The exercise was agreed by Cabinet shortly after the last election, but has taken on a new significance with public borrowing rising sharply in the recession and expected in the City to reach pounds 50bn.
Gordon Brown, the shadow Chancellor, said yesterday that the Government must uphold Conservative election pledges on public spending. There would be a wave of anger throughout the country at the consequences for health, schools, transport, public amenities and the quality of life if the promises of 1992 became the betrayals of 1993, he said.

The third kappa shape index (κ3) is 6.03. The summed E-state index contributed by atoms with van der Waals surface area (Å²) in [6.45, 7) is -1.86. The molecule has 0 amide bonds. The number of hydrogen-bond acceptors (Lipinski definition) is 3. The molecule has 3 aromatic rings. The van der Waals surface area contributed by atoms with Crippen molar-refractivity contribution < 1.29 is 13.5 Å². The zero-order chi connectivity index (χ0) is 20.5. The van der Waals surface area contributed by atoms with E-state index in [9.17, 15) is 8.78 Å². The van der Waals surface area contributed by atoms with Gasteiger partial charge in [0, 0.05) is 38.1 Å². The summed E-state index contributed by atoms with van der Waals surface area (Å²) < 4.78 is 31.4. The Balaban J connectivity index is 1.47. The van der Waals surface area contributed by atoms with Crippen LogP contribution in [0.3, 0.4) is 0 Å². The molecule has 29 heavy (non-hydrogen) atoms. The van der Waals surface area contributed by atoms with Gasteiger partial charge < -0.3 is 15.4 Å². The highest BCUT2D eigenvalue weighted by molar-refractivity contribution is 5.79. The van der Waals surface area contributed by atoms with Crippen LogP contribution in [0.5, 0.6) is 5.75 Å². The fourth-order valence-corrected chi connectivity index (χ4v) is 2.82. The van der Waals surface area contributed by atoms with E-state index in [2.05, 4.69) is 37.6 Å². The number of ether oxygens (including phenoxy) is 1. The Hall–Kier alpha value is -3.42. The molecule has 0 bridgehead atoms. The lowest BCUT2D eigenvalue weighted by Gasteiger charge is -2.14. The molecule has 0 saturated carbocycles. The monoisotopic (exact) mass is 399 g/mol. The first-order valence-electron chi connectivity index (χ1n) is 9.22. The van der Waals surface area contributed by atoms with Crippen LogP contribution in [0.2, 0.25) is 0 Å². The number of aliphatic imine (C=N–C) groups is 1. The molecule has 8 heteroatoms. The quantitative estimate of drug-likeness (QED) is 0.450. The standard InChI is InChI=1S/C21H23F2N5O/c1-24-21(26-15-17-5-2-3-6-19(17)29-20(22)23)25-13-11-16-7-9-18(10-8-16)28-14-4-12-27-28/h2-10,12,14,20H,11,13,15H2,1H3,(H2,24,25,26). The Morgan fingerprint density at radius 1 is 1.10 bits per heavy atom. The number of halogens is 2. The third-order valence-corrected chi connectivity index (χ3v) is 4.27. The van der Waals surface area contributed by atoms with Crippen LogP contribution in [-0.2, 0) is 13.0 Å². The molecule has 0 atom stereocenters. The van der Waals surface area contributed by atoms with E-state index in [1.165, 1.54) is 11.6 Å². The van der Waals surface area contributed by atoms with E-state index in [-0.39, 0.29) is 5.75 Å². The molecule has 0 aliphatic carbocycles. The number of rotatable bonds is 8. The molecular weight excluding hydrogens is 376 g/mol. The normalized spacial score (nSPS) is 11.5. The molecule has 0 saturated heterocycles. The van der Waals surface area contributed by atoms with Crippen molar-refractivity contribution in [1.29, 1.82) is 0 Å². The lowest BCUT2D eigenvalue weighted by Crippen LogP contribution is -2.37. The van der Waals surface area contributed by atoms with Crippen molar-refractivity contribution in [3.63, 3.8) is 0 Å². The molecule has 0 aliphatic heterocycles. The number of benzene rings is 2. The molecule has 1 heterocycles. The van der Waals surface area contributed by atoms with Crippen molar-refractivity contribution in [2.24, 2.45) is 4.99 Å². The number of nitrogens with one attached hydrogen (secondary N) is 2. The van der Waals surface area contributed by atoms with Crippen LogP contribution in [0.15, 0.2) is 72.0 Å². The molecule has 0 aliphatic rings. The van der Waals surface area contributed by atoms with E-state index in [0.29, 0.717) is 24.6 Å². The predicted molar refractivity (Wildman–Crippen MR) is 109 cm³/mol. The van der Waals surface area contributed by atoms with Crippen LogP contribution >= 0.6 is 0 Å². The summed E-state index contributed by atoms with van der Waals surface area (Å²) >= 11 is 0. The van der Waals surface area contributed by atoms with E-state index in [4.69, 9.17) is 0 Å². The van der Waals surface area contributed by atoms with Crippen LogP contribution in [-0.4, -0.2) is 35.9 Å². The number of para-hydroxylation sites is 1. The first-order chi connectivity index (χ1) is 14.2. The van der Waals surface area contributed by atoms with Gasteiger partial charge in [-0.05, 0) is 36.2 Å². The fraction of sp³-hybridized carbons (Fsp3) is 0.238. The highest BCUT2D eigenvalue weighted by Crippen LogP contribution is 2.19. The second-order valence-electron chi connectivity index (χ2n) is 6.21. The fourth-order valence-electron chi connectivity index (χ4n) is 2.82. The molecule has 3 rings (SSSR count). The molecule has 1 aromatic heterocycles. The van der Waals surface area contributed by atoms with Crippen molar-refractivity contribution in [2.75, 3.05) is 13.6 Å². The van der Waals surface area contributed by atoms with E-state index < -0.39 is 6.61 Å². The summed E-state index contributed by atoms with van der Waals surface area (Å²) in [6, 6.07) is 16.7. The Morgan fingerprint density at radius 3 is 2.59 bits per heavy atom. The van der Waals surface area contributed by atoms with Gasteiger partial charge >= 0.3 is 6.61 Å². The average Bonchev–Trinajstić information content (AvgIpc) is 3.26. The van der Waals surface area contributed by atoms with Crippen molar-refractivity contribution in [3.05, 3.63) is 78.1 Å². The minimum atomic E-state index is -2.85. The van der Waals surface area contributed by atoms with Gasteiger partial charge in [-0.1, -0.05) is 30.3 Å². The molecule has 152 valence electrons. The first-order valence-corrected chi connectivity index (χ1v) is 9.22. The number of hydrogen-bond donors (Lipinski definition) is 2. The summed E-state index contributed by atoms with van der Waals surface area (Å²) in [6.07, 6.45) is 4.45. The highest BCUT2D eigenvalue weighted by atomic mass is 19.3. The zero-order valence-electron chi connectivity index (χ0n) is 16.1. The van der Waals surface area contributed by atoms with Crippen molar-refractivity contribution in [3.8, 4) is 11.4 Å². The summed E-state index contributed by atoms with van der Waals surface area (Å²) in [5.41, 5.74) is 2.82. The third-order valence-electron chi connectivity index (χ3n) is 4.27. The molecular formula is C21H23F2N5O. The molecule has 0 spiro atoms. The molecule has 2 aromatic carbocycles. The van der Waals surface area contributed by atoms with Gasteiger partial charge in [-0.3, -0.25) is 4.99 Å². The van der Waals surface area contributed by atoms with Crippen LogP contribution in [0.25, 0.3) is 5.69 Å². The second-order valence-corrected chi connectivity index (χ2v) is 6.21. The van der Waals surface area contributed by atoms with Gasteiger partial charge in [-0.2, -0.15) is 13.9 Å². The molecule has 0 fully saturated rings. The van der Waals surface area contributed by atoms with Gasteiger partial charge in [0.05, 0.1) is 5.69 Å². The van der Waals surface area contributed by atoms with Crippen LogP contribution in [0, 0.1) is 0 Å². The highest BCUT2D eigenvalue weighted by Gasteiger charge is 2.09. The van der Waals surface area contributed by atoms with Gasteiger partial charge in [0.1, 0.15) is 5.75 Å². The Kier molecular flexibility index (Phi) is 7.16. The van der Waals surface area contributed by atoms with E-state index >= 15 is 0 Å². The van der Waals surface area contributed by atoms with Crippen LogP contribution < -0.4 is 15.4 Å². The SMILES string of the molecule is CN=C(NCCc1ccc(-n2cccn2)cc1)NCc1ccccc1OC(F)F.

The review reflects the Treasury's belief that a large part of the Government deficit is 'structural', rather than an automatic result of recession.
The Organisation for Economic Co-operation and Development believes this underlying deficit could be around pounds 18bn. The Government has long claimed that the deficit is entirely the result of recession - but it may be forced to admit otherwise in the Budget next month.
The review will attempt to look at priorities and trends five to ten years ahead rather than the normal three-year spending survey and is being described as the biggest and hardest look at public spending since Lord Howe's review after the Conservatives took office in 1979.Reuse content